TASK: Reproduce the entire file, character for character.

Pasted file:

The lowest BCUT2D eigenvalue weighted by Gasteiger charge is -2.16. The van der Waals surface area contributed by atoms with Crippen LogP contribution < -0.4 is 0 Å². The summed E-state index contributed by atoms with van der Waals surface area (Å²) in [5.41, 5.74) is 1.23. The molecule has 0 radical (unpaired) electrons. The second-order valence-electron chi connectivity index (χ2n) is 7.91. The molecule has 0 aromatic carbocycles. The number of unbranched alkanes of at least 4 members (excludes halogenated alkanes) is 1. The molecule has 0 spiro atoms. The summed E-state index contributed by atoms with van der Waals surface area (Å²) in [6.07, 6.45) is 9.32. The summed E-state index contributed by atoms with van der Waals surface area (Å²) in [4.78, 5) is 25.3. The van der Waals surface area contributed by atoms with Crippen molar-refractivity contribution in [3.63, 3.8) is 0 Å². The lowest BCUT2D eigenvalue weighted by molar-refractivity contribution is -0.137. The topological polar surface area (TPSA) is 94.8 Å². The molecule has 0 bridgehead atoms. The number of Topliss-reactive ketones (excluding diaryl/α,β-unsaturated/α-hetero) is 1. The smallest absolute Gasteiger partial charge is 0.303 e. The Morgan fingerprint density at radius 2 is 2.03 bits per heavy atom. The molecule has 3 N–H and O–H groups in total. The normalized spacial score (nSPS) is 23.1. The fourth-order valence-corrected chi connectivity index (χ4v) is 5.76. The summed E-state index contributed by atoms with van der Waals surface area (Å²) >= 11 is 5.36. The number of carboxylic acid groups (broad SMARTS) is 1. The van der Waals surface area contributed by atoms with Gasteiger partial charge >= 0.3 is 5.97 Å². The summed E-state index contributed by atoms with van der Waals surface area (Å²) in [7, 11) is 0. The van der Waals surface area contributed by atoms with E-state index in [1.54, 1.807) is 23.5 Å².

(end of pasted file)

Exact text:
The lowest BCUT2D eigenvalue weighted by Gasteiger charge is -2.16. The van der Waals surface area contributed by atoms with Crippen LogP contribution < -0.4 is 0 Å². The summed E-state index contributed by atoms with van der Waals surface area (Å²) in [5.41, 5.74) is 1.23. The molecule has 0 radical (unpaired) electrons. The second-order valence-electron chi connectivity index (χ2n) is 7.91. The molecule has 0 aromatic carbocycles. The number of unbranched alkanes of at least 4 members (excludes halogenated alkanes) is 1. The molecule has 0 spiro atoms. The summed E-state index contributed by atoms with van der Waals surface area (Å²) in [6.07, 6.45) is 9.32. The summed E-state index contributed by atoms with van der Waals surface area (Å²) in [4.78, 5) is 25.3. The van der Waals surface area contributed by atoms with Crippen molar-refractivity contribution in [3.63, 3.8) is 0 Å². The lowest BCUT2D eigenvalue weighted by molar-refractivity contribution is -0.137. The topological polar surface area (TPSA) is 94.8 Å². The molecule has 0 bridgehead atoms. The number of Topliss-reactive ketones (excluding diaryl/α,β-unsaturated/α-hetero) is 1. The smallest absolute Gasteiger partial charge is 0.303 e. The Morgan fingerprint density at radius 2 is 2.03 bits per heavy atom. The molecule has 3 N–H and O–H groups in total. The normalized spacial score (nSPS) is 23.1. The fourth-order valence-corrected chi connectivity index (χ4v) is 5.76. The summed E-state index contributed by atoms with van der Waals surface area (Å²) >= 11 is 5.36. The number of carboxylic acid groups (broad SMARTS) is 1. The van der Waals surface area contributed by atoms with Gasteiger partial charge >= 0.3 is 5.97 Å². The summed E-state index contributed by atoms with van der Waals surface area (Å²) in [7, 11) is 0. The van der Waals surface area contributed by atoms with E-state index in [1.54, 1.807) is 23.5 Å².